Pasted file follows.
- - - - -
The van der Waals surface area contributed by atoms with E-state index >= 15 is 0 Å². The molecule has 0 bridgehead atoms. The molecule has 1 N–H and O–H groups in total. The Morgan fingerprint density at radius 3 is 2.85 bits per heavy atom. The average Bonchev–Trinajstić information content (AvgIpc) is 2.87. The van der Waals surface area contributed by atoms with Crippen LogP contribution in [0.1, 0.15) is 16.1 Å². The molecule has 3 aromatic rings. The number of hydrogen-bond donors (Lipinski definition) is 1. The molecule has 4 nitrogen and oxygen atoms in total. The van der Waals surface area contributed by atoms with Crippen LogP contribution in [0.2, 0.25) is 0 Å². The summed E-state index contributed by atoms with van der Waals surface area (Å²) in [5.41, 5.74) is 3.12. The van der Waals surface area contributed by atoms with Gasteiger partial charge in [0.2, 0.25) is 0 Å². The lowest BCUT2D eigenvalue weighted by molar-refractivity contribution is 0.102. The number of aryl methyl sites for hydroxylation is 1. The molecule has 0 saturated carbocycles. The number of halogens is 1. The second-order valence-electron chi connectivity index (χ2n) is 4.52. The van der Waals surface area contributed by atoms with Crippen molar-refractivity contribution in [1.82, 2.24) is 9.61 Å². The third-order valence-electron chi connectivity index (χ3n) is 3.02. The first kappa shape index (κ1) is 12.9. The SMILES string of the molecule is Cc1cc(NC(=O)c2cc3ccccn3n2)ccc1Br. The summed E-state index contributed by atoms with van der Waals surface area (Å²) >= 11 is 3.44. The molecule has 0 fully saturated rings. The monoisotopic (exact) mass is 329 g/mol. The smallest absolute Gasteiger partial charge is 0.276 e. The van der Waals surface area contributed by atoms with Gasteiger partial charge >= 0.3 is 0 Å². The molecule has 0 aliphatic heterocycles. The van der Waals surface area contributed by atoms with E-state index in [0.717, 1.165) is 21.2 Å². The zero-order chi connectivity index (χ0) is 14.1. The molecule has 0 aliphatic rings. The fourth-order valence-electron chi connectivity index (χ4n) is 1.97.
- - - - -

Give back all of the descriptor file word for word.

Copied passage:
The van der Waals surface area contributed by atoms with E-state index >= 15 is 0 Å². The molecule has 0 bridgehead atoms. The molecule has 1 N–H and O–H groups in total. The Morgan fingerprint density at radius 3 is 2.85 bits per heavy atom. The average Bonchev–Trinajstić information content (AvgIpc) is 2.87. The van der Waals surface area contributed by atoms with Crippen LogP contribution in [0.1, 0.15) is 16.1 Å². The molecule has 3 aromatic rings. The number of hydrogen-bond donors (Lipinski definition) is 1. The molecule has 4 nitrogen and oxygen atoms in total. The van der Waals surface area contributed by atoms with Crippen LogP contribution in [0.2, 0.25) is 0 Å². The summed E-state index contributed by atoms with van der Waals surface area (Å²) in [5.41, 5.74) is 3.12. The van der Waals surface area contributed by atoms with Gasteiger partial charge in [0.2, 0.25) is 0 Å². The lowest BCUT2D eigenvalue weighted by molar-refractivity contribution is 0.102. The number of aryl methyl sites for hydroxylation is 1. The molecule has 0 saturated carbocycles. The number of halogens is 1. The second-order valence-electron chi connectivity index (χ2n) is 4.52. The van der Waals surface area contributed by atoms with Crippen molar-refractivity contribution in [1.82, 2.24) is 9.61 Å². The third-order valence-electron chi connectivity index (χ3n) is 3.02. The first kappa shape index (κ1) is 12.9. The SMILES string of the molecule is Cc1cc(NC(=O)c2cc3ccccn3n2)ccc1Br. The summed E-state index contributed by atoms with van der Waals surface area (Å²) >= 11 is 3.44. The molecule has 0 fully saturated rings. The monoisotopic (exact) mass is 329 g/mol. The smallest absolute Gasteiger partial charge is 0.276 e. The van der Waals surface area contributed by atoms with Gasteiger partial charge >= 0.3 is 0 Å². The molecule has 0 aliphatic heterocycles. The van der Waals surface area contributed by atoms with E-state index in [0.717, 1.165) is 21.2 Å². The zero-order chi connectivity index (χ0) is 14.1. The molecule has 0 aliphatic rings. The fourth-order valence-electron chi connectivity index (χ4n) is 1.97.